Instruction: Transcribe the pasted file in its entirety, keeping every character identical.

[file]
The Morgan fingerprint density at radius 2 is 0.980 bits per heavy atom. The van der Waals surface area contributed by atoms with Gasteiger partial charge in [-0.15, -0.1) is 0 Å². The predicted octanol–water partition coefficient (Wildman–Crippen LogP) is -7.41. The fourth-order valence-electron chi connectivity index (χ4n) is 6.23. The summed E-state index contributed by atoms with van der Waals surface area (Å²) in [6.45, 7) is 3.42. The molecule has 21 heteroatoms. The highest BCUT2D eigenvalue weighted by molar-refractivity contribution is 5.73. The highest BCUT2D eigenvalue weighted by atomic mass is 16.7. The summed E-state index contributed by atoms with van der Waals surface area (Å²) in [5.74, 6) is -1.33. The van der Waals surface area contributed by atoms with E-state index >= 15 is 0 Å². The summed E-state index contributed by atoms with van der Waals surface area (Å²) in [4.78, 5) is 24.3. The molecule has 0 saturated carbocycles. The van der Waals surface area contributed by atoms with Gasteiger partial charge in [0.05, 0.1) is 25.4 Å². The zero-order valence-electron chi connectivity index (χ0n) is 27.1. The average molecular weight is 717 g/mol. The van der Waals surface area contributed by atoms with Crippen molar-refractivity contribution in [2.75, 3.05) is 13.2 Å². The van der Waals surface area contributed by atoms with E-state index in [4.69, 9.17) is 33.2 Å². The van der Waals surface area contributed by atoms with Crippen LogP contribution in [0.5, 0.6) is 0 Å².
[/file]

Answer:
The Morgan fingerprint density at radius 2 is 0.980 bits per heavy atom. The van der Waals surface area contributed by atoms with Gasteiger partial charge in [-0.15, -0.1) is 0 Å². The predicted octanol–water partition coefficient (Wildman–Crippen LogP) is -7.41. The fourth-order valence-electron chi connectivity index (χ4n) is 6.23. The summed E-state index contributed by atoms with van der Waals surface area (Å²) in [6.45, 7) is 3.42. The molecule has 21 heteroatoms. The highest BCUT2D eigenvalue weighted by molar-refractivity contribution is 5.73. The highest BCUT2D eigenvalue weighted by atomic mass is 16.7. The summed E-state index contributed by atoms with van der Waals surface area (Å²) in [5.74, 6) is -1.33. The van der Waals surface area contributed by atoms with E-state index >= 15 is 0 Å². The summed E-state index contributed by atoms with van der Waals surface area (Å²) in [4.78, 5) is 24.3. The molecule has 0 saturated carbocycles. The van der Waals surface area contributed by atoms with Gasteiger partial charge in [0.05, 0.1) is 25.4 Å². The zero-order valence-electron chi connectivity index (χ0n) is 27.1. The average molecular weight is 717 g/mol. The van der Waals surface area contributed by atoms with Crippen molar-refractivity contribution in [2.75, 3.05) is 13.2 Å². The van der Waals surface area contributed by atoms with E-state index in [4.69, 9.17) is 33.2 Å². The van der Waals surface area contributed by atoms with Crippen LogP contribution in [0.5, 0.6) is 0 Å².